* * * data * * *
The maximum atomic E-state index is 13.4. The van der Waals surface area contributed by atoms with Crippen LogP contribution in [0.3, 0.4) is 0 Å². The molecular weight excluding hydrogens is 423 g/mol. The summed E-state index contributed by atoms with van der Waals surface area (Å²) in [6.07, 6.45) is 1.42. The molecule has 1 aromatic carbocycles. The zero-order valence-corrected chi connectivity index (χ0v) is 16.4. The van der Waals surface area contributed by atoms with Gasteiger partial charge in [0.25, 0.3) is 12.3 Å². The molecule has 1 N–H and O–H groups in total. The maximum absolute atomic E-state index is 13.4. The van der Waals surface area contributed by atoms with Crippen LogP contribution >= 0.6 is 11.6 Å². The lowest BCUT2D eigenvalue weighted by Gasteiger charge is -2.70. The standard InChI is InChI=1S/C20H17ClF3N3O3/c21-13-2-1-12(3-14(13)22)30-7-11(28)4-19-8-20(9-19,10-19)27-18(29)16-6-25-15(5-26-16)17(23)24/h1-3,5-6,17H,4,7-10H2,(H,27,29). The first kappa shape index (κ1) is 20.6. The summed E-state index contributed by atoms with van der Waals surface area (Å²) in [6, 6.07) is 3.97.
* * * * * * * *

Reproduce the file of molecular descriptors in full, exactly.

The maximum atomic E-state index is 13.4. The van der Waals surface area contributed by atoms with Crippen LogP contribution in [0.3, 0.4) is 0 Å². The molecular weight excluding hydrogens is 423 g/mol. The summed E-state index contributed by atoms with van der Waals surface area (Å²) in [6.07, 6.45) is 1.42. The molecule has 1 aromatic carbocycles. The zero-order valence-corrected chi connectivity index (χ0v) is 16.4. The van der Waals surface area contributed by atoms with Gasteiger partial charge in [0.25, 0.3) is 12.3 Å². The molecule has 1 N–H and O–H groups in total. The maximum absolute atomic E-state index is 13.4. The van der Waals surface area contributed by atoms with Crippen LogP contribution >= 0.6 is 11.6 Å². The lowest BCUT2D eigenvalue weighted by Gasteiger charge is -2.70. The standard InChI is InChI=1S/C20H17ClF3N3O3/c21-13-2-1-12(3-14(13)22)30-7-11(28)4-19-8-20(9-19,10-19)27-18(29)16-6-25-15(5-26-16)17(23)24/h1-3,5-6,17H,4,7-10H2,(H,27,29). The first kappa shape index (κ1) is 20.6. The summed E-state index contributed by atoms with van der Waals surface area (Å²) in [6, 6.07) is 3.97.